What is Meals+? It’s concept that can be described as a new take on the long established ‘Meals on Wheels’ offer… defined by the DoH as: ‘Meals on wheels’ are hot, nutritional meals delivered to people who are unable to, or find it difficult to, prepare a meal for themselves. A range of meals are produced, considering people’s cultural and religious requirements, personal preferences and dietary needs.
This is an opportunity to reimagine the service in a way that aggregates many benefits to create large scale social value: a preventative caring service, embedded within the community health and care economy. The idea is the design and implementation of a new national meals on wheels service. Meals+. Meals on Wheels have almost universally been withdrawn – leaving no comparable offer suitable for older people with social care needs. There are real tangible examples of negative health impact when services are withdrawn. Limited number of existing services remain but underachieve in terms of their potential social and economic value.
The service can act as eyes and ears alert to the usually hidden signs that people may be struggling or experiencing a decline in their wellbeing, shining a light on someone’s circumstances, and proactively linking in the right support or intervention, avoiding a more detrimental outcome for that person. A summary of the achievable benefits include:
Addressing Loneliness and Social Isolation – a face to face service available 7 days a week at a pre-agreed time. Deliveries will be made by friendly, reliable people who form positive relationships and build rapport with their customers. Research has proven that the person-to-person interaction is the single most valued element of the service. Reduce demand and address capacity challenges in
Homecare services – consultation with homecare providers has revealed that between 20%-30% of the care visits they complete are for meal preparation and welfare checks, which neither activity requires a CQC regulated service provider to complete. The opportunity to replace these non-regulated care visits with a meal delivery and welfare check exists now. Linking the meals service with homecare providers will help to support their customers in a more integrated and holistic way.
Improve health outcomes and nutrition- Malnutrition (undernutrition) is characterised by low body weight or weight loss, which simply means that some older people are not eating well enough to maintain their health and well-being. It is estimated that around one in ten people over the age of 65 are malnourished or are at risk of malnutrition – over one million older people in the UK today. Malnutrition is both a cause and a consequence of ill health. It affects health and wellbeing, increasing hospital admissions, and can lead to long-term health problems for otherwise healthy and independent older people. It can also mean more visits to the GP, increased chances of being admitted to hospital and longer recovery times from illness. A nutritionally balanced daily two-course hot meal can support healthy nutrition and avoid some of these risks to health and wellbeing.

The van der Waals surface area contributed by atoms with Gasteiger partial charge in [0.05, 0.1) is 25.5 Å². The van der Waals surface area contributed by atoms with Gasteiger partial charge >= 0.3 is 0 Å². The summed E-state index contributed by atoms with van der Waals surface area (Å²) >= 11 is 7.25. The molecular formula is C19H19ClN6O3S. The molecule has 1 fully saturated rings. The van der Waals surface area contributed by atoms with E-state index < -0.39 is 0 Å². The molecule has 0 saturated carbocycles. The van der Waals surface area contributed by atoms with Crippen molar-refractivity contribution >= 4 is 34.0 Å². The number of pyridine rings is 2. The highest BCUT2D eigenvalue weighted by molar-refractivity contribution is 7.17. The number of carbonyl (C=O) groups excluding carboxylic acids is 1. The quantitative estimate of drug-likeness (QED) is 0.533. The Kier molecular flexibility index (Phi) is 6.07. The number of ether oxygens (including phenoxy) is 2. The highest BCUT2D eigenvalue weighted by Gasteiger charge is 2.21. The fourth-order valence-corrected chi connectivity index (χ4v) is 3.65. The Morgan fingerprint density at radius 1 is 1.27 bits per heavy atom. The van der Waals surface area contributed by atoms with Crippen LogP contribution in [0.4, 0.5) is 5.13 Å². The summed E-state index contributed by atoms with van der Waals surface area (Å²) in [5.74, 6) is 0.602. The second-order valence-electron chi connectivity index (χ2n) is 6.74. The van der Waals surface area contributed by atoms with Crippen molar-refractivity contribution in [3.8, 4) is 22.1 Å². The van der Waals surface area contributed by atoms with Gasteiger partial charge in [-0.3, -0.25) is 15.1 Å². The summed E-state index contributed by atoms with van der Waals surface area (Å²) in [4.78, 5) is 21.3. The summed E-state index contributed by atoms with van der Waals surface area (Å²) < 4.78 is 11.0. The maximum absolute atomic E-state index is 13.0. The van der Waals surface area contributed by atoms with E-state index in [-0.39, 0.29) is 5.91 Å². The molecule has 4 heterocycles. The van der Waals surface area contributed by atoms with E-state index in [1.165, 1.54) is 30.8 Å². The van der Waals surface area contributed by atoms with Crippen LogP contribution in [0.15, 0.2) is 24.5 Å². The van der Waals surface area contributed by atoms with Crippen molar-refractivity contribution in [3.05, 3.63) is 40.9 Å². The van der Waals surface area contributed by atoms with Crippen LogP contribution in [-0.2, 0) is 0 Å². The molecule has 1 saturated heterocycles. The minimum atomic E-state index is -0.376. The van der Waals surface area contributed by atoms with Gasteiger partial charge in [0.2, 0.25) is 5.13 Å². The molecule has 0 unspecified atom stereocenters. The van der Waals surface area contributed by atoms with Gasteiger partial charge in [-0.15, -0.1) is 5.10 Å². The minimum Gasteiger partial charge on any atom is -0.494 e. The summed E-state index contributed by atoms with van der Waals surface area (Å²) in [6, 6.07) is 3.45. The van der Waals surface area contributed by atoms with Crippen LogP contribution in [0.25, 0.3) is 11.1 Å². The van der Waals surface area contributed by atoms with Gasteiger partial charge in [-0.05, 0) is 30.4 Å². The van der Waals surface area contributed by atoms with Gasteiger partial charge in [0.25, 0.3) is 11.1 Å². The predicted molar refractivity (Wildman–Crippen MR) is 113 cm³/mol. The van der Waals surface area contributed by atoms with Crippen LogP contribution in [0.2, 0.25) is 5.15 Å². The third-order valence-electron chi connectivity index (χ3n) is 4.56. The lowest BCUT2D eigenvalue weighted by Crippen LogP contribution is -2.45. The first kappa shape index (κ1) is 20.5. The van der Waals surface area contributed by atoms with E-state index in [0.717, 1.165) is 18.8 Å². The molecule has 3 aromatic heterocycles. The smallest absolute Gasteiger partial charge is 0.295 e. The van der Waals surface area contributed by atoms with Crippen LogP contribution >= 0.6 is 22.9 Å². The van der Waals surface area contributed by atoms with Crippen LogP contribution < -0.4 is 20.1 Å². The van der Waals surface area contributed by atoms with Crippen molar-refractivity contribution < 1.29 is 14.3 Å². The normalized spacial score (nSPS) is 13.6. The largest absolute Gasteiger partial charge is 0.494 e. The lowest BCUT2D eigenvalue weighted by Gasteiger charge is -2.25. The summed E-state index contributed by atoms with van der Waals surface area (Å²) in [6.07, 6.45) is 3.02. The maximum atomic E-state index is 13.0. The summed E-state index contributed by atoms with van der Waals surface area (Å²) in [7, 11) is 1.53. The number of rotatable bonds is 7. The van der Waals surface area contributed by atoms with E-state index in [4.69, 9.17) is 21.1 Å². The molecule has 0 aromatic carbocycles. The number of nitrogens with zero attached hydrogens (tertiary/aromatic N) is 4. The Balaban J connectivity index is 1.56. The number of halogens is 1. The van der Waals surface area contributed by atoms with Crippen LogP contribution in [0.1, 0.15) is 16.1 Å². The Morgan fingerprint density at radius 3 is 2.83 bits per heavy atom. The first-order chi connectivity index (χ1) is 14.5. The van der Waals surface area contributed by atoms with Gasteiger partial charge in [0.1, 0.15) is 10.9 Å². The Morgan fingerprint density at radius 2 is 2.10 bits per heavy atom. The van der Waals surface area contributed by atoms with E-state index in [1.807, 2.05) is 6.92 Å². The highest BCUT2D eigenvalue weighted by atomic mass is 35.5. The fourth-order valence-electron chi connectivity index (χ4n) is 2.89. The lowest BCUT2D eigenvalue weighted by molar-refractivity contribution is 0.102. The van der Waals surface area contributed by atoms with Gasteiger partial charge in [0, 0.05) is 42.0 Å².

Develop links with Primary Care – the service can provide additional intelligence to GP’s and health professionals in the community, identifying red flags and making referrals to the appropriate service, enabling early intervention.
Create jobs, use Kickstart Scheme and Apprenticeships – the service will create a range of new jobs and well suited to take advantage of the governments Kickstart scheme, offering opportunities to young adults and a possible career pathway within social care. There is also the opportunity to develop apprenticeships, supporting the varied business functions.
Investment in electric vehicle fleet – the delivery of hot meals and face to face interactions with customers in their homes will require a fleet of suitable vehicles. Electric vehicles fit this bill well, because of the local nature of deliveries and opportunity to charge overnight between shifts.
Creation of new supply chains (in-country sourcing) – the setup of the service will inevitably require a supply chain. This is likely to include frozen meals, commercial catering equipment, premises, vehicles, and various support service contracts. The supply network that enables the optimisation of the service will inevitably require or provide the basis for a good degree of collaboration between public, private and non-profit sectors.
This service would also provide an opportunity to explore how support could be provided in the provision of free school meals to family homes.
Investment and financial model – with the current older population arguably being the most affluent of recent generations there is strong potential this could be a service charged to each customer e.g. £7 for a hot two course lunch meal. However, to achieve the maximum social value means testing may be a more appropriate model. There may also be an opportunity to free up some capital by making changes to the ‘Winter Fuel’ payment eligibility, for example offered only to those older people in receipt of means tested benefit. This would release some of the £2 billion currently spent annually on winter fuel payments as seed funding.
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